(Photo via Friends of the Tank Museum)
“U.S. M60 and the Soviet-built T62, showing the much lower profile of the Warsaw Pact vehicle. Although armament was roughly equivalent, the lower profile of the T-62 made it a much harder target.”
The T-62, at about 40-tons, was eight feet high– three feet less than the M-60, giving it the tactical advantage. However, due to the low depression of the T-62’s gun when compared to the 105mm hull cracker of the M-60, was seen in the West as a handicap.
The T-62 carried 40 rounds of ammunition, with most of the rounds stored in the hull and the gun suffered from a very long ejection period. The M60 carried 60 rounds, with more ready in the turret, and could fire about twice as fast with a well-trained crew.
Plus, the T-62 was seen as being cramped and hard to drive.
The M60 Patton was introduced in 1961, augmenting and then replacing the M48 in U.S. service (though it should be noted that upgraded M48A5’s, up-gunned with the 105 mm M68 gun to make them basically M60s, remained in some National Guard armored units until as late as 1990). The M60 was in turn replaced after 1980 by the M1 Abrams, though Marine M60A1s fought in Desert Storm, reportedly accounting for as many as 200 Iraqi tanks including some rather modern T-72s. Though the U.S. phased out the last M60s, used as training vehicles, by 2005, they remain in service with over 20 foreign allies. Some 15,000 were built.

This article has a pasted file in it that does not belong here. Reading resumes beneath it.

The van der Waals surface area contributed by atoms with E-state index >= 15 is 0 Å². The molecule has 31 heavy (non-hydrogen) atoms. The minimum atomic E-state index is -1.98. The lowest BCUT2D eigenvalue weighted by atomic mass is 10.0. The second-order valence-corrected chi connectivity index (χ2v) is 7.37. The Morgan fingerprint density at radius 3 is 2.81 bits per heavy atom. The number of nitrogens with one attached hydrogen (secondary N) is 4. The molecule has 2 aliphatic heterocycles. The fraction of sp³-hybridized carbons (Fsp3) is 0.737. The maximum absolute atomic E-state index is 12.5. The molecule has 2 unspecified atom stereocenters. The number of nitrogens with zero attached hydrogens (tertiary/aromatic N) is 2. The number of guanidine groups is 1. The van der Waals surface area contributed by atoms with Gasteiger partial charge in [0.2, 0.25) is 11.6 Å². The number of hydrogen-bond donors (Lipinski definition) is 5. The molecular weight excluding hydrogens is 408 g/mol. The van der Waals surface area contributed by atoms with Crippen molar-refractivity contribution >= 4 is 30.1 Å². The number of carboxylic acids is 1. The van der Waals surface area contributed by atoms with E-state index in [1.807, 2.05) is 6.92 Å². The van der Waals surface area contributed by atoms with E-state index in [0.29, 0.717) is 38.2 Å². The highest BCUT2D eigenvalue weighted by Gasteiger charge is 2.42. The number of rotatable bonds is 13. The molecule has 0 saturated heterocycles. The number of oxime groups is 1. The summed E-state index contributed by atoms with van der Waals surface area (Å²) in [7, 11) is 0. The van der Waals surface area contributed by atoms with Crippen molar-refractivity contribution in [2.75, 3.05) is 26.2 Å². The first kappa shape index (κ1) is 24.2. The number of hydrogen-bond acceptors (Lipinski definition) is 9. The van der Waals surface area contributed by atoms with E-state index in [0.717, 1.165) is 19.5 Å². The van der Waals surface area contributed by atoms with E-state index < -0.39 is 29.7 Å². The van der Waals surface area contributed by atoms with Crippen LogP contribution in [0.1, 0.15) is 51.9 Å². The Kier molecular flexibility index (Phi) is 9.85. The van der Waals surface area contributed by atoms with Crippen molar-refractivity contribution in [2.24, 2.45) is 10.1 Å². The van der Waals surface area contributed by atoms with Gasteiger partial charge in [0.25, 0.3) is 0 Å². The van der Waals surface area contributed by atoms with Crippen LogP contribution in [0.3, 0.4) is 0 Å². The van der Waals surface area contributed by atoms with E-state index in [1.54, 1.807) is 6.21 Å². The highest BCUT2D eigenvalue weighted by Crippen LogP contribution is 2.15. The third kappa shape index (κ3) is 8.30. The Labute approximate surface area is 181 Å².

As for the T-62, armed with the 115 mm U-5TS “Molot” (2A20) Rapira smoothbore tank gun, it was the go-to tank of the Soviet Union, its Warsaw Pact partners, and overseas commie friends. The Soviets alone produced 20,000 variants through 1975 when they moved on to the T-72, though the simplified “monkey model” as former Soviet military intelligence officer Viktor Suvorov called them, are still produced in North Korea as the Ch’ŏnma-ho I with upgraded 125mm 2A46 guns complete with autoloaders.
T-62s and M-60s met at least three times in combat: In the 1973 Yom Kippur war, the Syrian and Egyptian T-62 was an effective adversary for Israeli Pattons, though better training and more ammo carried the day for the IDF; Iraqi T-62s under Saddam clashed with Iranian M-60s in the 1980s, and of course the story of the Marines from Desert Storm.
Though both of these MBTs were a product of late 1950s tech, they will both continue to be encountered worldwide for the next several generations.
And for a great throwback, here is a 1977 Army film on how to best kill the T-62, likely shot with the use of some captured Syrian vehicles as well as intelligence footage.